Moving from Pipenv to Poetry

5 January, 2020 - Malthe Jørgensen

We recently moved from pipenv to poetry. So far we’ve mostly had a good experience with poetry, but here are some things that I would have like to have known beforehand, and some of the reasoning behind the decision.

Why switch?

  • pipenv was slow (poetry can also be slow too, but it’s easier to debug why)
  • pipenv had issues for multiple members of our team:
    • It didn’t work on WSL (Windows Subsystem for Linux)
    • Another team member had consistent crashes, hangs, and cases where it could just not install the packages

How did we do the switch?

We used dephell to convert our dependencies from pipenv to Poetry:

dephell deps convert --from=Pipfile --to-format=poetry --to-path=pyproject.toml
dephell deps convert --from=Pipfile.lock --to-format=poetrylock --to-path=poetry.lock

After that you have to add and fill out the attributes name, version, description, and authors under tool.poetry in pyproject.toml:

name = "eduflow"
version = "1.0.0"
description = "A flexible, lightweight, and easy-to-use LMS"
authors = ["Peergrade Inc."]

Generally installing and updating packages has been much faster for us with poetry, compared to pipenv (barring pathological cases like “Why is poetry install taking forever?” below).

Poetry 101

  • How do I activate the virtual environment?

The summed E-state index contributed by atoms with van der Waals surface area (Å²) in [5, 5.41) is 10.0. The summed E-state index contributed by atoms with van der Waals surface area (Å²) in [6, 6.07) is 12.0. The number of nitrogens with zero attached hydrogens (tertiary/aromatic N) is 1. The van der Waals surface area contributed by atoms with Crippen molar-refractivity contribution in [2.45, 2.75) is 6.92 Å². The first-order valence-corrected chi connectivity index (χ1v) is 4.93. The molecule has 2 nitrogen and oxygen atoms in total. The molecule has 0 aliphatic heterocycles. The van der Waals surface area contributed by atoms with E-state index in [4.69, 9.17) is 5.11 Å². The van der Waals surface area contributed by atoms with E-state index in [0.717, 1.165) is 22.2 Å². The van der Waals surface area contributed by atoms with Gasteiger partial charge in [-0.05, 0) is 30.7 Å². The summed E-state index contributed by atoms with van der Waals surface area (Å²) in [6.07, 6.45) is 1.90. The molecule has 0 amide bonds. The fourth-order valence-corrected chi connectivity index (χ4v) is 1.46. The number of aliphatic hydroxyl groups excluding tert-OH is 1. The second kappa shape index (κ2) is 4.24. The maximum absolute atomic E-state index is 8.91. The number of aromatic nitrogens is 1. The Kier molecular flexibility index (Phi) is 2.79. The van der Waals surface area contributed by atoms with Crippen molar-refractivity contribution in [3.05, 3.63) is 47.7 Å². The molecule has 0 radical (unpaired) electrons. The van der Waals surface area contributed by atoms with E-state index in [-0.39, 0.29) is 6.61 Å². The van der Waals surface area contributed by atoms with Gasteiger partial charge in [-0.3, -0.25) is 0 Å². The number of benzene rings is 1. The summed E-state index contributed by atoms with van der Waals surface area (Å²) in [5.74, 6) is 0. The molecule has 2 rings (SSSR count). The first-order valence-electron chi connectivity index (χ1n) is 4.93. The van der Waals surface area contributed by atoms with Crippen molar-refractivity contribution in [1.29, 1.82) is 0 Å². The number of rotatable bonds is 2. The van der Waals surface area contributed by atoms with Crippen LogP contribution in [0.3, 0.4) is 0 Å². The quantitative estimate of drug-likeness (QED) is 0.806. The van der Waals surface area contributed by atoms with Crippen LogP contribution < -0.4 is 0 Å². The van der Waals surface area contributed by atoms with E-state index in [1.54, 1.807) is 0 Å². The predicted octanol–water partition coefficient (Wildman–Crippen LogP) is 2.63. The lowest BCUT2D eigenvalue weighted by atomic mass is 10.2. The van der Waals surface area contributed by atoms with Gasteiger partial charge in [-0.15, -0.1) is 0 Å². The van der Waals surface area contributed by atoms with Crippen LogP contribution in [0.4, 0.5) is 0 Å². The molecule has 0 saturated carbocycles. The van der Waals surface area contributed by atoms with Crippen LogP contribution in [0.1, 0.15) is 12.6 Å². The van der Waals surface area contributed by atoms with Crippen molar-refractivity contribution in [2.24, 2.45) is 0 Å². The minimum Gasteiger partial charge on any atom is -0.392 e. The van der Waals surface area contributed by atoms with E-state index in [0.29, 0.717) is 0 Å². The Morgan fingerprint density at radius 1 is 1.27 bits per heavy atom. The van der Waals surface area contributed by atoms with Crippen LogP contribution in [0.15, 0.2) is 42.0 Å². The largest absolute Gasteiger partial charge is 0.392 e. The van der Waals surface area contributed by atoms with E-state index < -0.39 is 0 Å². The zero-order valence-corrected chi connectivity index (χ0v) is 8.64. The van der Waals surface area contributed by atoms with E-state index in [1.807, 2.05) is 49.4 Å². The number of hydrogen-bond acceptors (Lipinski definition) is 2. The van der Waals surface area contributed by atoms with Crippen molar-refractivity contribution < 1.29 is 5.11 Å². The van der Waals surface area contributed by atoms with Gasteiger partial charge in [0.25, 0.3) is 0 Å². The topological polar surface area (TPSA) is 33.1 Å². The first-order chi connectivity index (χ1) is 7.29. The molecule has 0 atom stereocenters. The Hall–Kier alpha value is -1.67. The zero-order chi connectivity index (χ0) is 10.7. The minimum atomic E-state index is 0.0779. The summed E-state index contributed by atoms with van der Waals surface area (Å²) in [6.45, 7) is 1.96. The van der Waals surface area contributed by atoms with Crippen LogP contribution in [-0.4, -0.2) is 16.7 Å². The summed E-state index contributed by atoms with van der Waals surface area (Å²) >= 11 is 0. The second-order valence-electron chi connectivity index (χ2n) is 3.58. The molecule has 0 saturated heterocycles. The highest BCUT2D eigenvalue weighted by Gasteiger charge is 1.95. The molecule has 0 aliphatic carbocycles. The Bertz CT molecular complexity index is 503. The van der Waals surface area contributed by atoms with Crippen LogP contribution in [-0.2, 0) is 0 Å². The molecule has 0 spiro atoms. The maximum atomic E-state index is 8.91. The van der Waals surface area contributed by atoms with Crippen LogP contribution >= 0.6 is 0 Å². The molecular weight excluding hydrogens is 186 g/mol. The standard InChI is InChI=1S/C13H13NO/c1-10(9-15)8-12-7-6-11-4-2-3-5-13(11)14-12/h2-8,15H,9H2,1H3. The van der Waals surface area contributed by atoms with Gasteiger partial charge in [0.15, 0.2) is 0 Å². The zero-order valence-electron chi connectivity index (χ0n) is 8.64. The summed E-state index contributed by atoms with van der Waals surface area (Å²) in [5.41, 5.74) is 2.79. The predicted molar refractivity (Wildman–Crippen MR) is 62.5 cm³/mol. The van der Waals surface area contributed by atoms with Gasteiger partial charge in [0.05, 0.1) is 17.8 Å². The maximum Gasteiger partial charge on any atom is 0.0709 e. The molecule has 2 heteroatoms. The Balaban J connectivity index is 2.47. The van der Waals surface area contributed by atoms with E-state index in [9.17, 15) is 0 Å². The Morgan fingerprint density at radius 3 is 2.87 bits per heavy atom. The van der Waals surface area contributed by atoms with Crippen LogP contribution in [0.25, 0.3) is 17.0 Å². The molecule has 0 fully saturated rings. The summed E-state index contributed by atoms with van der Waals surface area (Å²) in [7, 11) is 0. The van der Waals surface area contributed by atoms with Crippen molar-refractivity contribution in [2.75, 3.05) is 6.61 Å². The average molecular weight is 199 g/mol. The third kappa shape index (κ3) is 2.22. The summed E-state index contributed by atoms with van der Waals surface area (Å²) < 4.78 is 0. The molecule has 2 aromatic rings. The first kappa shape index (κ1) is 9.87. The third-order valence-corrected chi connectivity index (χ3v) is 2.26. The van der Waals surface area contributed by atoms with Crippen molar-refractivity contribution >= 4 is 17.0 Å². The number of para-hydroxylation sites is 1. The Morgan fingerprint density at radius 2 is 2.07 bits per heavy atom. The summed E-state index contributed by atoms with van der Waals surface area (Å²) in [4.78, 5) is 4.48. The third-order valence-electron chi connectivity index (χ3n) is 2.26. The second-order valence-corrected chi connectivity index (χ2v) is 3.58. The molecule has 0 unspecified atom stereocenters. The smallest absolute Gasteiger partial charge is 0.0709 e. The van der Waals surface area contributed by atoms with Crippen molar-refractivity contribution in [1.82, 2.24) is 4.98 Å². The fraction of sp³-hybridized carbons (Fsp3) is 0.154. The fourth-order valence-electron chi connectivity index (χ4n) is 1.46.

While it is documented, it wasn’t in the quickstart. Luckily, it’s the same as in pipenv – just do: poetry shell. I use Ctrl-D to get out.
  • The equivalent of pipenv install <package> is poetry add <package>.
    The “bare” version pipenv install is still poetry install
  • poetry update <package> will not update the package beyond the version stated in pyproject.toml.
    To update a package beyond what’s in pyproject.toml you can do poetry install <package>@latest.
  • Why is poetry install taking forever?
    Stop (Ctrl-C), and try doing poetry install -vvv instead –– you’ll probably see that it’s going through a lot of versions for a particular package. For us, that package was awscli. We had boto3 set at 1.10.* whereas awscli was just *. Since the boto3 version 1.10 require s3transfer (>=0.2.0,<0.3.0) and the recent versions of awscli requires s3transfer (>=0.3.0,<0.4.0) poetry was probing hundreds of awscli versions (starting from the most recent and going backwards) to find one that was compatible with s3transfer (>=0.2.0,<0.3.0) . The fix is to not use * for awscli but setting a meaningful version range.
    This leads me to the next point:
  • *-requirements are bad
    If you’re coming from Pipenv you might have a lot of those — especially as dev-dependencies. In my opinion, there’s mostly no reason to have those. At least lock it down to a major version like 1.*.* . Even though having * on dev-dependencies won’t hurt you in production, it’ll still stump your team when pytest is silently updated from version 4 to 5, or a different backwards-incompatible package update breaks your usual write-test-debug cycle. An added bonus – and a big one I would say – is that it’ll be much faster for Poetry to resolve dependencies and produce the lockfile.
  • Running poetry shell tells me Virtual environment already activated: <path to virtual environment>
    This is most likely because you’ve run deactivate. Running deactivate won’t work, instead, you have to quit the shell that was started by poetry shell: You can do this by doing Ctrl-D on an empty line.